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Chub - 1st off endangered list

Measuring depthOregon chub are small floodplain minnows that live in sloughs, swamps, beaver ponds, and low-gradient tributaries. Researchers report those off-channel habitats were dramatically reduced by the construction of Willamette River flood control dams, channelization of the river for navigation, and draining wetlands for agriculture and development.

That created prime habitats for nonnative game fish, such as bass and bluegill, which prey on the minnows. Due to the threats, the chub was listed as endangered in 1993, when only eight populations totaling fewer than 1,000 fish were known to exist. Now, 21 years later, there are over 80 populations and more than 150,000 fish. State and federal officials are announced on Tuesday that the tiny minnow that lives only in Oregon backwaters is the first fish ever taken off U.S. Endangered Species Act protection because it is no longer threatened with extinction.

“This success is a remarkable story of cooperation between landowners, non-profit organizations, and state and federal agencies that got behind the effort decades ago to ensure the species would not become extinct,” according to Paul Scheerer, an Oregon Dept. of Fish & Wildlife biologist. “This partnership includes Oregon Department of Fish and Wildlife, the U.S. Fish and Wildlife Service, the U.S. Army Corps of Engineers, the U.S. Forest Service, Oregon State Parks, Oregon Department of Transportation, Confederated Tribes of the Grand Ronde, local municipalities, numerous private landowners, watershed councils, the McKenzie River Trust, and others. In contrast to high profile species such as the Pacific salmon or the grey wolf, most of the recovery activities have occurred under the radar screen with little impact to the local communities.”

Over the last two decades, biologists worked closely with the U.S. Army Corps of Engineers to manage flows and temperatures to benefit native fish including Oregon chub, coordinating with the McKenzie River Trust to identify high quality habitats for land acquisition, working with the Middle Fork Willamette, Santiam, and Long Tom Watershed Councils to identify private landowners who were willing to enhance and protect chub habitats, and coordinated with the U.S. Fish and Wildlife Service, Forest Service, Oregon Parks and Recreation and Oregon Department of Transportation to protect, enhance, and create habitat on lands that they manage.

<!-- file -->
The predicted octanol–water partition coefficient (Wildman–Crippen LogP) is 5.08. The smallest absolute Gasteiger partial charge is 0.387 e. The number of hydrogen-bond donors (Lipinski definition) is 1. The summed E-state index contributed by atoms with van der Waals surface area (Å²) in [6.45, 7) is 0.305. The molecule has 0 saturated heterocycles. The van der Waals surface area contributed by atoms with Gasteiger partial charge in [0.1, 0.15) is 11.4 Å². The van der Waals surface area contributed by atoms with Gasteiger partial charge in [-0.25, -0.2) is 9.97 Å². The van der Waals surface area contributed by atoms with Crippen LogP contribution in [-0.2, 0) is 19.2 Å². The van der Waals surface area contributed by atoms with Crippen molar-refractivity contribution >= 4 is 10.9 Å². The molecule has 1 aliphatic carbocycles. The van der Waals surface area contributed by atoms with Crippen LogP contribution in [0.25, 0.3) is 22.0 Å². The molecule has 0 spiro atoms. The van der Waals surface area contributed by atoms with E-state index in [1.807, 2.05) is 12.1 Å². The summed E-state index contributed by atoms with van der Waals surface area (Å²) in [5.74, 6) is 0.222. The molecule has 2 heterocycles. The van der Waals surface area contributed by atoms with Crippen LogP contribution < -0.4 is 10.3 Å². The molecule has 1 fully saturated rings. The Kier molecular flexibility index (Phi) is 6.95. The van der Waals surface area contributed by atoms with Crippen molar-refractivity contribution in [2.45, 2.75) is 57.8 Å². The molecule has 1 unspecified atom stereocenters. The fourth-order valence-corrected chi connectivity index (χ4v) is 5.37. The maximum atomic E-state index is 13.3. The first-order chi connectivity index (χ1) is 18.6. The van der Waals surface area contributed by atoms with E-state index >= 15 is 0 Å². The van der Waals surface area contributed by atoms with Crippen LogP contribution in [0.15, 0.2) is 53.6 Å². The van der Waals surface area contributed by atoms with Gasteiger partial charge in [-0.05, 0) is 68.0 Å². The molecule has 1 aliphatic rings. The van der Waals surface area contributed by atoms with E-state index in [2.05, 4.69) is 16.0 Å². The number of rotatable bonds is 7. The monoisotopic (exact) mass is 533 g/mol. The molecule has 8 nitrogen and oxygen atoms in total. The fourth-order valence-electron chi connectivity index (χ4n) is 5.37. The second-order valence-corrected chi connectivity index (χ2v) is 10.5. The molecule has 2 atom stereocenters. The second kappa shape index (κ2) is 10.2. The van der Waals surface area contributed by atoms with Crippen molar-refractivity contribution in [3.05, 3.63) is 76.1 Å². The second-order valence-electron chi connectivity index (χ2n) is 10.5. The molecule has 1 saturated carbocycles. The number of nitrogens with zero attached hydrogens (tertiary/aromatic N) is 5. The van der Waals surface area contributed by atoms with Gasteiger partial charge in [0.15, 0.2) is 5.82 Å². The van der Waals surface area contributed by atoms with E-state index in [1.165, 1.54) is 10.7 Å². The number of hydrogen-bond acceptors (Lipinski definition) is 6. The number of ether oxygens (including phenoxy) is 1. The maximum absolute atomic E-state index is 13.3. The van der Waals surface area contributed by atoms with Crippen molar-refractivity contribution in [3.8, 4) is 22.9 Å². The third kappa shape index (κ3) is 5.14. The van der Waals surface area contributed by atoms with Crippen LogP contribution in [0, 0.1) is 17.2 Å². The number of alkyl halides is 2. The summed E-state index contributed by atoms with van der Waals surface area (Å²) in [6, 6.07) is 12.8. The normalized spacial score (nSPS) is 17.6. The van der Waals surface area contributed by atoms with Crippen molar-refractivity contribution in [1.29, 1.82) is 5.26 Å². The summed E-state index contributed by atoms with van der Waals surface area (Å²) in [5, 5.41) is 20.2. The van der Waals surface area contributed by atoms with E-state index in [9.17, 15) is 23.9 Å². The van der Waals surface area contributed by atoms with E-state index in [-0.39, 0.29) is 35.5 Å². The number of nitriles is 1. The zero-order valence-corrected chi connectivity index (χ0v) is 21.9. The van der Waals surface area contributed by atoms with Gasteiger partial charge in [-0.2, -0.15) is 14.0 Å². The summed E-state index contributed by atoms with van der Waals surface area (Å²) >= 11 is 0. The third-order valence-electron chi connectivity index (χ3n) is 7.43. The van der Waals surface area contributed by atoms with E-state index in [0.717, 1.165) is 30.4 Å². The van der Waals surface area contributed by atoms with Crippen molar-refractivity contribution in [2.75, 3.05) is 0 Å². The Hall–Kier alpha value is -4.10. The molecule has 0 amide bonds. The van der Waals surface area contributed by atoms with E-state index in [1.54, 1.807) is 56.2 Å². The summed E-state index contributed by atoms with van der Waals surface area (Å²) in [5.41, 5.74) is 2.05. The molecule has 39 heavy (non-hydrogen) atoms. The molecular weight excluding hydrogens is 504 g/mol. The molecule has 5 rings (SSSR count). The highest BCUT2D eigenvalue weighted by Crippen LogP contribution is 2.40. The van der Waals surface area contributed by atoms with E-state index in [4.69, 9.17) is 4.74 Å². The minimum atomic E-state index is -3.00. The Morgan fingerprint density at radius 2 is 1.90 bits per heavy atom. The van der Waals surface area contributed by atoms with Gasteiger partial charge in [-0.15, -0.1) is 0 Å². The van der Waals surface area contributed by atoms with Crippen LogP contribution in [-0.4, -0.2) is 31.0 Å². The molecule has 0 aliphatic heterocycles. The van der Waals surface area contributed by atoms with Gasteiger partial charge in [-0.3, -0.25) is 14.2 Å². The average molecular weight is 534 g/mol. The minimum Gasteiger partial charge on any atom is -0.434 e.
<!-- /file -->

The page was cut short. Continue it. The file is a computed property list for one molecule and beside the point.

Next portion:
“Through extensive surveys at more than 1,000 locations in the basin, our team has discovered many previously undocumented populations,” Scheerer notes. Historical records of the species’ were rare, as no targeted surveys occurred until the 1980s. “This effort was, at times, like finding a needle in a haystack, but persistence has paid its rewards,” he added.

Coordinated efforts with U.S. Fish and Wildlife Service’s and ODFW’s private lands biologists helped identify properties and willing landowners and to acquire funding under various Farm Bill programs, like the Wetland Reserve Program, to re-create high quality habitat that has been lost over the years.

Oregon chub has benefited from the protections afforded by the ESA, as have countless other species of fish, birds, amphibians, and mammals that also depend on these off-channel habitats. However, the status of this species and others like it depends on a concerted community effort to understand, protect, and restore the natural river processes that these species require for continued survival.

“This community effort is what made Oregon chub recovery possible,” Scheerer says.

Image above: Researchers found chub in six river drainages, including the McKenzie.


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